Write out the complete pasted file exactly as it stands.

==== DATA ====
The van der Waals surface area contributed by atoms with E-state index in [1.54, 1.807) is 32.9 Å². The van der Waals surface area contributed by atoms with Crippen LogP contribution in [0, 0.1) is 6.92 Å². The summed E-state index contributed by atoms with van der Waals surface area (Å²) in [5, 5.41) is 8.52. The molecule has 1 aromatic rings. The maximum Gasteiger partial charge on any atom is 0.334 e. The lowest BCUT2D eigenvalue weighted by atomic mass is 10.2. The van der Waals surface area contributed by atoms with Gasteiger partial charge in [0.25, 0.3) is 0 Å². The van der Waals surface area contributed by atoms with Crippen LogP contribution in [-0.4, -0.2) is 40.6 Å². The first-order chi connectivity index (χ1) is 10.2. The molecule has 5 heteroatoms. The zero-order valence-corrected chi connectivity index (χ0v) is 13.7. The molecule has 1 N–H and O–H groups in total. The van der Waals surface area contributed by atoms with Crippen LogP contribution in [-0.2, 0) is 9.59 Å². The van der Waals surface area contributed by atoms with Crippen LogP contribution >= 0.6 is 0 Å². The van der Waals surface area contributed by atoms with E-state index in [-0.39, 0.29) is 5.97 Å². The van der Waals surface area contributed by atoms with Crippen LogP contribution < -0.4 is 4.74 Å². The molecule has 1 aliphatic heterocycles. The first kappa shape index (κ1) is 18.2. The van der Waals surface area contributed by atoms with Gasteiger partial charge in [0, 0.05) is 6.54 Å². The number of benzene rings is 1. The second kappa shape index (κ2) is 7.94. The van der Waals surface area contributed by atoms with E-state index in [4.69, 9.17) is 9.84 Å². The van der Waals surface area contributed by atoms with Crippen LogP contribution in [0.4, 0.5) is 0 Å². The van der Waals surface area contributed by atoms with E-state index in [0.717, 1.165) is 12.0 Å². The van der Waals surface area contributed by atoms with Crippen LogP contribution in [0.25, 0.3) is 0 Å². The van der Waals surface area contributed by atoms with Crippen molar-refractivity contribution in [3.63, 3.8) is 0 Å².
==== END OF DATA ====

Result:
The van der Waals surface area contributed by atoms with E-state index in [1.54, 1.807) is 32.9 Å². The van der Waals surface area contributed by atoms with Crippen LogP contribution in [0, 0.1) is 6.92 Å². The summed E-state index contributed by atoms with van der Waals surface area (Å²) in [5, 5.41) is 8.52. The molecule has 1 aromatic rings. The maximum Gasteiger partial charge on any atom is 0.334 e. The lowest BCUT2D eigenvalue weighted by atomic mass is 10.2. The van der Waals surface area contributed by atoms with Gasteiger partial charge in [0.25, 0.3) is 0 Å². The van der Waals surface area contributed by atoms with Crippen LogP contribution in [-0.4, -0.2) is 40.6 Å². The first-order chi connectivity index (χ1) is 10.2. The molecule has 5 heteroatoms. The zero-order valence-corrected chi connectivity index (χ0v) is 13.7. The molecule has 1 N–H and O–H groups in total. The van der Waals surface area contributed by atoms with Crippen LogP contribution in [-0.2, 0) is 9.59 Å². The van der Waals surface area contributed by atoms with Crippen LogP contribution >= 0.6 is 0 Å². The van der Waals surface area contributed by atoms with E-state index in [-0.39, 0.29) is 5.97 Å². The van der Waals surface area contributed by atoms with Crippen LogP contribution < -0.4 is 4.74 Å². The molecule has 1 aliphatic heterocycles. The first kappa shape index (κ1) is 18.2. The van der Waals surface area contributed by atoms with Gasteiger partial charge in [0, 0.05) is 6.54 Å². The number of benzene rings is 1. The second kappa shape index (κ2) is 7.94. The van der Waals surface area contributed by atoms with E-state index in [4.69, 9.17) is 9.84 Å². The van der Waals surface area contributed by atoms with Crippen LogP contribution in [0.4, 0.5) is 0 Å². The van der Waals surface area contributed by atoms with E-state index in [0.717, 1.165) is 12.0 Å². The van der Waals surface area contributed by atoms with Crippen LogP contribution in [0.25, 0.3) is 0 Å². The van der Waals surface area contributed by atoms with Crippen molar-refractivity contribution in [3.63, 3.8) is 0 Å².